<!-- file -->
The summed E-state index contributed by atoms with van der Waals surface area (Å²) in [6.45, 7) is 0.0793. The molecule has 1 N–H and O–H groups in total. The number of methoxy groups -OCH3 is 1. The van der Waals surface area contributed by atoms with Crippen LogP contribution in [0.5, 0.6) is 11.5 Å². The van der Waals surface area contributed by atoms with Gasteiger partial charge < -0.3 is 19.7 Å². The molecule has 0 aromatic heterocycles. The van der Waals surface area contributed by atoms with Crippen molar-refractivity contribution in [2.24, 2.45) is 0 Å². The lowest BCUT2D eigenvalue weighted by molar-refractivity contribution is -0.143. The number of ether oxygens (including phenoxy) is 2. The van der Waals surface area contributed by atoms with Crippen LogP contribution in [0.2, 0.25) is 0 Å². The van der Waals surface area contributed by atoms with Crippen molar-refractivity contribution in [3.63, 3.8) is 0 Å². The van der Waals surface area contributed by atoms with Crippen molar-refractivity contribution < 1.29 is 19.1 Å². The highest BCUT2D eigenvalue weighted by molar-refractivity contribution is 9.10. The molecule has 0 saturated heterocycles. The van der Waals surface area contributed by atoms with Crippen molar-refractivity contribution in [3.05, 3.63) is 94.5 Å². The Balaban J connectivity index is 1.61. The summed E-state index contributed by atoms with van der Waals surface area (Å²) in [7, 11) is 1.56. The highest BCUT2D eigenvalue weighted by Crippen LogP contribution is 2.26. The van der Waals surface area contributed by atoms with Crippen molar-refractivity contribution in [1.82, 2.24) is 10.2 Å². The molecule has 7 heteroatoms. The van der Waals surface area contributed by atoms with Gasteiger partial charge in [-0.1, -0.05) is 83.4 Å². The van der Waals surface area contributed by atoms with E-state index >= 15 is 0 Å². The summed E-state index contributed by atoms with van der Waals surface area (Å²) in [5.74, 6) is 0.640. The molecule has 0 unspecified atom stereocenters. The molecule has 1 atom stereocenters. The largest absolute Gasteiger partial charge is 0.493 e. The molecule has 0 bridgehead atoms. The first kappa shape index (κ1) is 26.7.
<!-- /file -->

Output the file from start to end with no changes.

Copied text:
The summed E-state index contributed by atoms with van der Waals surface area (Å²) in [6.45, 7) is 0.0793. The molecule has 1 N–H and O–H groups in total. The number of methoxy groups -OCH3 is 1. The van der Waals surface area contributed by atoms with Crippen LogP contribution in [0.5, 0.6) is 11.5 Å². The van der Waals surface area contributed by atoms with Gasteiger partial charge < -0.3 is 19.7 Å². The molecule has 0 aromatic heterocycles. The van der Waals surface area contributed by atoms with Crippen molar-refractivity contribution in [2.24, 2.45) is 0 Å². The lowest BCUT2D eigenvalue weighted by molar-refractivity contribution is -0.143. The number of ether oxygens (including phenoxy) is 2. The van der Waals surface area contributed by atoms with Crippen LogP contribution in [0.2, 0.25) is 0 Å². The van der Waals surface area contributed by atoms with Crippen molar-refractivity contribution in [3.63, 3.8) is 0 Å². The van der Waals surface area contributed by atoms with Crippen molar-refractivity contribution < 1.29 is 19.1 Å². The highest BCUT2D eigenvalue weighted by molar-refractivity contribution is 9.10. The molecule has 0 saturated heterocycles. The van der Waals surface area contributed by atoms with Crippen molar-refractivity contribution in [3.05, 3.63) is 94.5 Å². The Balaban J connectivity index is 1.61. The summed E-state index contributed by atoms with van der Waals surface area (Å²) in [7, 11) is 1.56. The highest BCUT2D eigenvalue weighted by Crippen LogP contribution is 2.26. The van der Waals surface area contributed by atoms with Crippen molar-refractivity contribution in [1.82, 2.24) is 10.2 Å². The molecule has 7 heteroatoms. The van der Waals surface area contributed by atoms with Gasteiger partial charge in [-0.1, -0.05) is 83.4 Å². The van der Waals surface area contributed by atoms with E-state index >= 15 is 0 Å². The summed E-state index contributed by atoms with van der Waals surface area (Å²) in [5.74, 6) is 0.640. The molecule has 0 unspecified atom stereocenters. The molecule has 1 atom stereocenters. The largest absolute Gasteiger partial charge is 0.493 e. The molecule has 0 bridgehead atoms. The first kappa shape index (κ1) is 26.7.